BRIEF DESCRIPTION OF THE DRAWINGS
 The accompanying drawing, which is provided with this application, is a color photograph of the new variety of nectarine tree. The submitted photograph depicts two whole mature fruit, and one mature fruit which is dissected substantially in the equatorial plane, and which is seen from the apical perspective. This photograph also reveals the flesh and the stone characteristics thereof. The external coloration of the fruit, as shown, is typical of the fruit which are sufficiently matured for harvesting and shipment. Additionally, the photograph displays a sample vegetative shoot bearing typical leaves; and a typical stone; with the flesh removed. The colors in the photograph are as nearly true as is reasonably possible in a color representation of this type. Due to chemical development, processing, and printing, the leaves and fruit depicted in these photographs may or may not be accurate when compared to the actual specimen. For this reason, future color references should be made to the color plates (Royal Horticultural Society Fourth Edition, 2001.) and the descriptions provided, hereinafter.
NOT A COMMERCIAL WARRANTY
 The following detailed description has been prepared to solely comply with the provisions of 35 U.S.C. §112, and does not constitute a commercial warranty, (either expressed or implied), that the present variety will in the future display all the botanical, pomological or other characteristics as set forth, hereinafter. Therefore, this disclosure may not be relied upon to support any future legal claims including, but not limited to, breach of warranty of merchantability, or fitness for any particular purpose, or non-infringement which is directed, in whole, or in part, to the present new variety.
 Referring more specifically to the pomological details of this new and distinct variety of nectarine tree, the following has been observed during the sixth fruiting season under the ecological conditions prevailing at orchards located near the town of Fowler, county of Fresno, state of Calif. All major color code designations are by reference to the R.H.S. Color Chart (Fourth Edition, 2001) provided by The Royal Horticultural Society of Great Britain. Common color names are also occasionally used.
 Size.--Generally -- Considered medium-large as compared to other common commercial nectarine cultivars ripening in the same season of maturity. The tree of the present variety was pruned to a height of approximately 300.0 cm to about 310.0 cm at maturity.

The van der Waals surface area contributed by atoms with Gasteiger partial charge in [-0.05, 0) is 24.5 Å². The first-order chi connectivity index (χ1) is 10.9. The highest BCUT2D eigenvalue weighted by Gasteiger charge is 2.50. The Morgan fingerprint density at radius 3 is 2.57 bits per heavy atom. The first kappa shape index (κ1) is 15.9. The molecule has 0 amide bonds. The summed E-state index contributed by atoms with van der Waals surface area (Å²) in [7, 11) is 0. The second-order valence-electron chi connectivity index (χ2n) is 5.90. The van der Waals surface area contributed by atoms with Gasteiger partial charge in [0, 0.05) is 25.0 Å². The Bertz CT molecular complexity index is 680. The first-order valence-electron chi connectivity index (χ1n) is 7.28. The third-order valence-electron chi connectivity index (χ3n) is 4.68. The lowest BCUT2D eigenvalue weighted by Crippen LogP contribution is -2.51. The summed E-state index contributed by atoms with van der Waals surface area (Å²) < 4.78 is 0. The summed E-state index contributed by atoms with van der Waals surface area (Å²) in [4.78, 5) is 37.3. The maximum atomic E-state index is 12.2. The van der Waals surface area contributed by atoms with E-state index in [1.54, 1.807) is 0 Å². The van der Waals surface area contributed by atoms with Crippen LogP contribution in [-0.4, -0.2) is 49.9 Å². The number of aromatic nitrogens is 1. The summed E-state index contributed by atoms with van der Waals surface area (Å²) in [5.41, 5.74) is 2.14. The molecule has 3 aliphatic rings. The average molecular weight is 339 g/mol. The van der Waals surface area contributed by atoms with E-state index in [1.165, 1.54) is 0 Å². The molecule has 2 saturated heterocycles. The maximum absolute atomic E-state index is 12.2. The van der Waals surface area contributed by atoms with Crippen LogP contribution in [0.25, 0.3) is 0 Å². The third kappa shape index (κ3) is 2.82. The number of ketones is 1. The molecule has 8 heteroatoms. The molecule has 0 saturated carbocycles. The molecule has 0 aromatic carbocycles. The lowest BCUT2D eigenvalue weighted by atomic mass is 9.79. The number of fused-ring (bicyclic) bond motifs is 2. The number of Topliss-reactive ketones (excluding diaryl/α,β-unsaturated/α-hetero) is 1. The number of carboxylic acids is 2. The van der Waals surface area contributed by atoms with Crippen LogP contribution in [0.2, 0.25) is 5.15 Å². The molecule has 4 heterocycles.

Vigor.--Considered moderately vigorous. The present variety grew from about 200.0 cm to 205.0 cm in height during the first growing season. The new nectarine tree variety was pruned to a height of approximately 150.0 cm during the first dormant season, and primary scaffolds were then selected for the desired tree structure.
 Productivity.--Productive. The fruit set varies from 2.5 to several times more than the desired crop load. The fruit set is spaced by thinning to develop the remaining fruit into the desired market-sized fruit. The number of the fruit set varies with the prevailing climatic conditions, and the current cultural practices employed during the bloom period. Therefore, this characteristic is not distinctive of this new variety.
 Bearer.--Regular. Fruit set has been heavy, and significant thinning was necessary during the past 6 growing seasons.
 Form.--Upright, and pruned into a vase shape.
 Density.--Considered medium dense. It has been discovered that pruning the branches from the center of the tree to obtain a resulting vase shape allows for proper air movement in the tree, and appropriate amounts of sunlight to enhance fruit color and renewal of fruiting wood throughout the entire tree.
 Hardiness.--The present tree was grown and evaluated in USDA Hardiness Zone 9. The winter chilling requirements of the new tree are approximately 650 hours at a temperature below 7.0 degrees C. The present variety appears to be hardy under typical Central San Joaquin Valley climatic conditions.
 Diameter.--Approximately 23.0 cm in diameter when measured at a distance of approximately 15.24 cm above the soil level, on trees which are six years old.
 Bark texture.--Considered moderately rough, with numerous folds of papery scarfskin being present.